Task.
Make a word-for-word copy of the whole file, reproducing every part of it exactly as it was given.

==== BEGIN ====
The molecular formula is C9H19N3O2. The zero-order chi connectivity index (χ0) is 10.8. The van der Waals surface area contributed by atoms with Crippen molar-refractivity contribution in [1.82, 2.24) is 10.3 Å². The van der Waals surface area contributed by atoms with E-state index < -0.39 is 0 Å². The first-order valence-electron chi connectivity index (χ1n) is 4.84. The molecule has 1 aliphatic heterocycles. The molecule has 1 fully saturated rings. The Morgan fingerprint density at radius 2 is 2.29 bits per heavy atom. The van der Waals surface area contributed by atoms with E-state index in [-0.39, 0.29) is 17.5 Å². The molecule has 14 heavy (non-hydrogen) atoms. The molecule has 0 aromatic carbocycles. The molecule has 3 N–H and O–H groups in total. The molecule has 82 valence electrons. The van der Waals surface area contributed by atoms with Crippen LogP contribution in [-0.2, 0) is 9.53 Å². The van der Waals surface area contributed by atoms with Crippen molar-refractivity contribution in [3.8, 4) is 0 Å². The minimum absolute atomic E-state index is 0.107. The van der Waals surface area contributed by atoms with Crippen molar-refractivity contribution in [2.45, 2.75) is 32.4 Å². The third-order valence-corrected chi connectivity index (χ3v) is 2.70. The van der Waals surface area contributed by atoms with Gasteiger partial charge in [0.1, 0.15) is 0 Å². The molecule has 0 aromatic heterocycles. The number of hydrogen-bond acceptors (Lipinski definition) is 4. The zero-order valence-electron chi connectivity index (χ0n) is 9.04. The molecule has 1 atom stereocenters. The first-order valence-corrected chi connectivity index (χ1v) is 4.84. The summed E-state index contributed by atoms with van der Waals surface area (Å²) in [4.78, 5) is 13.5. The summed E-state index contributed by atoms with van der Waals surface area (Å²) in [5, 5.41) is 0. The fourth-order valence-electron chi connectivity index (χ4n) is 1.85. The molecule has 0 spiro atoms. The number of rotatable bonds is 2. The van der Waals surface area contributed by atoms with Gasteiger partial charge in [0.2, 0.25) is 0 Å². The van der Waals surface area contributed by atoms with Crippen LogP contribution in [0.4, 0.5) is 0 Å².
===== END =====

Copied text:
The molecular formula is C9H19N3O2. The zero-order chi connectivity index (χ0) is 10.8. The van der Waals surface area contributed by atoms with Crippen molar-refractivity contribution in [1.82, 2.24) is 10.3 Å². The van der Waals surface area contributed by atoms with E-state index < -0.39 is 0 Å². The first-order valence-electron chi connectivity index (χ1n) is 4.84. The molecule has 1 aliphatic heterocycles. The molecule has 1 fully saturated rings. The Morgan fingerprint density at radius 2 is 2.29 bits per heavy atom. The van der Waals surface area contributed by atoms with E-state index in [-0.39, 0.29) is 17.5 Å². The molecule has 14 heavy (non-hydrogen) atoms. The molecule has 0 aromatic carbocycles. The molecule has 3 N–H and O–H groups in total. The molecule has 82 valence electrons. The van der Waals surface area contributed by atoms with Crippen LogP contribution in [-0.2, 0) is 9.53 Å². The van der Waals surface area contributed by atoms with Crippen molar-refractivity contribution in [3.8, 4) is 0 Å². The minimum absolute atomic E-state index is 0.107. The van der Waals surface area contributed by atoms with Crippen molar-refractivity contribution in [2.45, 2.75) is 32.4 Å². The third-order valence-corrected chi connectivity index (χ3v) is 2.70. The van der Waals surface area contributed by atoms with Gasteiger partial charge in [0.1, 0.15) is 0 Å². The molecule has 0 aromatic heterocycles. The number of hydrogen-bond acceptors (Lipinski definition) is 4. The zero-order valence-electron chi connectivity index (χ0n) is 9.04. The molecule has 1 atom stereocenters. The first-order valence-corrected chi connectivity index (χ1v) is 4.84. The summed E-state index contributed by atoms with van der Waals surface area (Å²) in [4.78, 5) is 13.5. The summed E-state index contributed by atoms with van der Waals surface area (Å²) in [5, 5.41) is 0. The fourth-order valence-electron chi connectivity index (χ4n) is 1.85. The molecule has 0 spiro atoms. The number of rotatable bonds is 2. The van der Waals surface area contributed by atoms with Gasteiger partial charge in [0.2, 0.25) is 0 Å². The van der Waals surface area contributed by atoms with Crippen LogP contribution in [0.4, 0.5) is 0 Å².